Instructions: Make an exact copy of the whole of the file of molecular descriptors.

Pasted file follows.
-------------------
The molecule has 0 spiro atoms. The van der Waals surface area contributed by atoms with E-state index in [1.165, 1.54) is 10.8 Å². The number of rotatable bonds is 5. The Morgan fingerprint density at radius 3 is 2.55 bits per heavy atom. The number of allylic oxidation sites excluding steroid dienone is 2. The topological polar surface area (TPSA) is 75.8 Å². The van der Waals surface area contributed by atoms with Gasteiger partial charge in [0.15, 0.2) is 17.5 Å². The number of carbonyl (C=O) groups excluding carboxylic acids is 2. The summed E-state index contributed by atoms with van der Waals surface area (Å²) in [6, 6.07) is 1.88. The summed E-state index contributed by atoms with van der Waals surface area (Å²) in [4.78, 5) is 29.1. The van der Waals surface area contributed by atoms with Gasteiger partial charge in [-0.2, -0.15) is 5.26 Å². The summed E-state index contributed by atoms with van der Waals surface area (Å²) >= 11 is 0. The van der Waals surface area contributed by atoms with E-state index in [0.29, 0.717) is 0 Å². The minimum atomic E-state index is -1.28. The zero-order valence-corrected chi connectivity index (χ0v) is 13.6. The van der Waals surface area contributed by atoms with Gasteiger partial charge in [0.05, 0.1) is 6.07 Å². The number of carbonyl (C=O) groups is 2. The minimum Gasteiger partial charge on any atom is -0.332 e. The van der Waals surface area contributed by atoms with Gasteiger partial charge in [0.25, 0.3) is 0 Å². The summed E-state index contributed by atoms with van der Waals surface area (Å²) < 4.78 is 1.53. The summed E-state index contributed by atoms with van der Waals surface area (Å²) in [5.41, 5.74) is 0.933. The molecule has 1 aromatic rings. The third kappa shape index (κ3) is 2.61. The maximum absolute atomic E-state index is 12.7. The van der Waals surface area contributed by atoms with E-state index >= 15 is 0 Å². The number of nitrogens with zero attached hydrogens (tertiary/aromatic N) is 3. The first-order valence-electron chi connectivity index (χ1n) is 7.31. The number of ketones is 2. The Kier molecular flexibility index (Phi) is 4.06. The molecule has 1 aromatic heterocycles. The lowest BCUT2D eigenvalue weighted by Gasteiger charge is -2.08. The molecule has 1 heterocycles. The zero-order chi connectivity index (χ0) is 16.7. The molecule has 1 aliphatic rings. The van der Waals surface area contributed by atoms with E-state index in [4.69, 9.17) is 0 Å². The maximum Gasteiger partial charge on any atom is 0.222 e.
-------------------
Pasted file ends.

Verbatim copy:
The molecule has 0 spiro atoms. The van der Waals surface area contributed by atoms with E-state index in [1.165, 1.54) is 10.8 Å². The number of rotatable bonds is 5. The Morgan fingerprint density at radius 3 is 2.55 bits per heavy atom. The number of allylic oxidation sites excluding steroid dienone is 2. The topological polar surface area (TPSA) is 75.8 Å². The van der Waals surface area contributed by atoms with Gasteiger partial charge in [0.15, 0.2) is 17.5 Å². The number of carbonyl (C=O) groups excluding carboxylic acids is 2. The summed E-state index contributed by atoms with van der Waals surface area (Å²) in [6, 6.07) is 1.88. The summed E-state index contributed by atoms with van der Waals surface area (Å²) in [4.78, 5) is 29.1. The van der Waals surface area contributed by atoms with Gasteiger partial charge in [-0.2, -0.15) is 5.26 Å². The summed E-state index contributed by atoms with van der Waals surface area (Å²) >= 11 is 0. The van der Waals surface area contributed by atoms with E-state index in [0.29, 0.717) is 0 Å². The minimum atomic E-state index is -1.28. The zero-order valence-corrected chi connectivity index (χ0v) is 13.6. The van der Waals surface area contributed by atoms with Gasteiger partial charge in [0.05, 0.1) is 6.07 Å². The number of carbonyl (C=O) groups is 2. The minimum Gasteiger partial charge on any atom is -0.332 e. The van der Waals surface area contributed by atoms with Gasteiger partial charge in [0.25, 0.3) is 0 Å². The summed E-state index contributed by atoms with van der Waals surface area (Å²) < 4.78 is 1.53. The summed E-state index contributed by atoms with van der Waals surface area (Å²) in [5.41, 5.74) is 0.933. The molecule has 1 aromatic rings. The third kappa shape index (κ3) is 2.61. The maximum absolute atomic E-state index is 12.7. The van der Waals surface area contributed by atoms with E-state index >= 15 is 0 Å². The number of nitrogens with zero attached hydrogens (tertiary/aromatic N) is 3. The first-order valence-electron chi connectivity index (χ1n) is 7.31. The number of ketones is 2. The Kier molecular flexibility index (Phi) is 4.06. The molecule has 1 aromatic heterocycles. The lowest BCUT2D eigenvalue weighted by Gasteiger charge is -2.08. The molecule has 1 heterocycles. The zero-order chi connectivity index (χ0) is 16.7. The molecule has 1 aliphatic rings. The van der Waals surface area contributed by atoms with E-state index in [4.69, 9.17) is 0 Å². The maximum Gasteiger partial charge on any atom is 0.222 e.